Getting 'Hyper'

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Harvard Medical School
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Getting 'Hyper'


Beth Israel Deaconess Medical Center

Healthy Lifestyle
9273
What Your Doctor Is Saying
Getting 'Hyper'
Getting 'Hyper'
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Don't hyperventilate or get hypertensive when you hear unfamiliar medical terms. For a translation, read on.
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InteliHealth
2011-01-13
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Harvard Medical School Commentary
2013-01-13

Last reviewed February 27, 2013
 
Perhaps you have heard the terms "hypertension" or "hyperventilation." These are terms used commonly outside of a doctor's office. But, how about "hyperhidrosis," "hyperemesis" or "hyperthyroidism"? All of these are medical terms using the same prefix, "hyper" — it means elevated, increased or too much of whatever follows in the term. So, for the examples above, here's how they translate:
  • Hypertension — elevated (or high) blood pressure, one of the most common medical conditions, and a well-established risk factor for heart disease and stroke
  • Hyperventilation — rapid breathing, as might occur with extreme anxiety or after sudden exertion
  • Hyperhidrosis — excessive sweating
  • Hyperemesis — excessive vomiting, as may occur in hyperemesis gravidarum, that is, the excessive vomiting during pregnancy, which complicates about one in 200 pregnancies
  • Hyperthyroidism — an overactive (or hyperactive) thyroid, which makes too much thyroid hormone; this problem can lead to weight loss, fast heart rate and other medical problems

In my medical dictionary, there are more than 11 pages of terms starting with "hyper" (beginning with hyperacid — meaning increased acid — and ending with hypervolia, meaning increased water content). Having too much of something is a common problem in a variety of diseases. On the other hand, having too little of something (for which the prefix is "hypo") is also common — some of those conditions will be addressed in a later installment.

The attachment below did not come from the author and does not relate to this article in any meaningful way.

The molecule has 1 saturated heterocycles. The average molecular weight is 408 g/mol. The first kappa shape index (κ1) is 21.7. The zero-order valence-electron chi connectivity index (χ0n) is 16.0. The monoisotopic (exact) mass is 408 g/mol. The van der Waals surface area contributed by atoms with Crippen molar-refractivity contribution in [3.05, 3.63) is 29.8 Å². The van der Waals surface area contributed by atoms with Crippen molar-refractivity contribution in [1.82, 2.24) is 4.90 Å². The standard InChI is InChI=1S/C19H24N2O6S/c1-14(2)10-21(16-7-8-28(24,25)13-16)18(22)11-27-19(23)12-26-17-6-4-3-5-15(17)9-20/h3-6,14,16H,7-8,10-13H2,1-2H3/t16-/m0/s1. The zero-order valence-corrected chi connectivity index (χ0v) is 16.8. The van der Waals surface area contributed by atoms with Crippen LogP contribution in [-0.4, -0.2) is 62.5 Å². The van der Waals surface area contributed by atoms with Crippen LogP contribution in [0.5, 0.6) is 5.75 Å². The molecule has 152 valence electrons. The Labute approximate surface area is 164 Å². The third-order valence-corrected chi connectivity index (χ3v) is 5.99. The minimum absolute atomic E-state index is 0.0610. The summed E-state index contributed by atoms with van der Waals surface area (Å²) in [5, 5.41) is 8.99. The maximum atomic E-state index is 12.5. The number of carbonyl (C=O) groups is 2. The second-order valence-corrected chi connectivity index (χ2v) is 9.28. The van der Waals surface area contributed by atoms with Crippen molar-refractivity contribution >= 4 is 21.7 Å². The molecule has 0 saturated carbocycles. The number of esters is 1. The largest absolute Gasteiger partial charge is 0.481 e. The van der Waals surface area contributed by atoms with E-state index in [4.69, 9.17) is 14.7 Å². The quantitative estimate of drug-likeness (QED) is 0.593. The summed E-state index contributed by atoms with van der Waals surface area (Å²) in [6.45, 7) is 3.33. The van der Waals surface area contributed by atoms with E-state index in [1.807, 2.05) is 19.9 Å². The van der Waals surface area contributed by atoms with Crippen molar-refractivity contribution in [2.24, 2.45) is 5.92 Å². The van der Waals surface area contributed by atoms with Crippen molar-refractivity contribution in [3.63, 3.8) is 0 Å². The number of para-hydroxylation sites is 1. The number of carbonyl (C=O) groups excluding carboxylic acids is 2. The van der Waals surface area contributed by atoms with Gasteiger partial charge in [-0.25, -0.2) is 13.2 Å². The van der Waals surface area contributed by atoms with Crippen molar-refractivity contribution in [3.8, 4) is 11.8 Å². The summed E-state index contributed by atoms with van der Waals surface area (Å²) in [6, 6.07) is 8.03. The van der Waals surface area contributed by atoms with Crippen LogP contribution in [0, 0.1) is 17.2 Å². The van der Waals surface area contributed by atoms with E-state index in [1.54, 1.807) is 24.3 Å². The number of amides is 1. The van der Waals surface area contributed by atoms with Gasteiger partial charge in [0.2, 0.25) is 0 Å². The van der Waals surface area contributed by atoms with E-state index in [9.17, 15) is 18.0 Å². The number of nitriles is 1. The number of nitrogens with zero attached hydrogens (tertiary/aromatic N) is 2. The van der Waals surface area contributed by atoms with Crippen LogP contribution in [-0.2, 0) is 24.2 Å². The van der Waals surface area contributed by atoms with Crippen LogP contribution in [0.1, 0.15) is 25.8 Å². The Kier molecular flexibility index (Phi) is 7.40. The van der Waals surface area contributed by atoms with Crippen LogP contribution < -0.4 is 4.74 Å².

Other common medical terms using "hyper" include:

  • Hypercalcemia — an elevated level of calcium in the blood
  • Hypercholesterolemia — an elevation of cholesterol, a common condition that can significantly increase the risk of heart disease
  • Hyperpigmentation — increased color (or pigment) in the skin, a common development after any rash or skin inflammation
  • Hyperthermia — markedly elevated temperature; another term for a high fever
  • Hyperuricemia — an elevated level of uric acid in the blood, a risk factor for gout

These are examples of how your doctor is speaking English (though it may not sound that way) but using terms that rarely appear in other settings. Many medical terms have a common beginning (prefix) that is particularly useful when describing a medical condition; similarly, others have common word endings (suffixes). Learning a few of these will help you decipher some of the code in your doctor's terminology.

Of course, there are nonmedical uses of this same prefix: hyperbole, hype, and hyperactive are a few examples.

The Bottom Line

If you are not sure what your doctor is saying, ask for an explanation. It is not hyperbole or hypercritical to say that hyperemesis and hyperhidrosis are hypertechnical compared to simpler (and more useful) terms. That is, when speaking with one another, the language used by health care professionals and health care receivers should be the same. If it isn't, gently remind your doctor to speak your language.

Robert H. Shmerling, M.D., is associate physician at Beth Israel Deaconess Medical Center and associate professor at Harvard Medical School. He has been a practicing rheumatologist for over 20 years at Beth Israel Deaconess Medical Center. He is an active teacher in the Internal Medicine Residency Program, serving as the Robinson Firm Chief. He is also a teacher in the Rheumatology Fellowship Program.

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hyperemesis,hyper,hyperhidrosis,health care,heart,hyperactive,hyperbole,hypertension,hyperthyroidism,hyperventilation,risk factor,thyroid
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Last updated February 27, 2013


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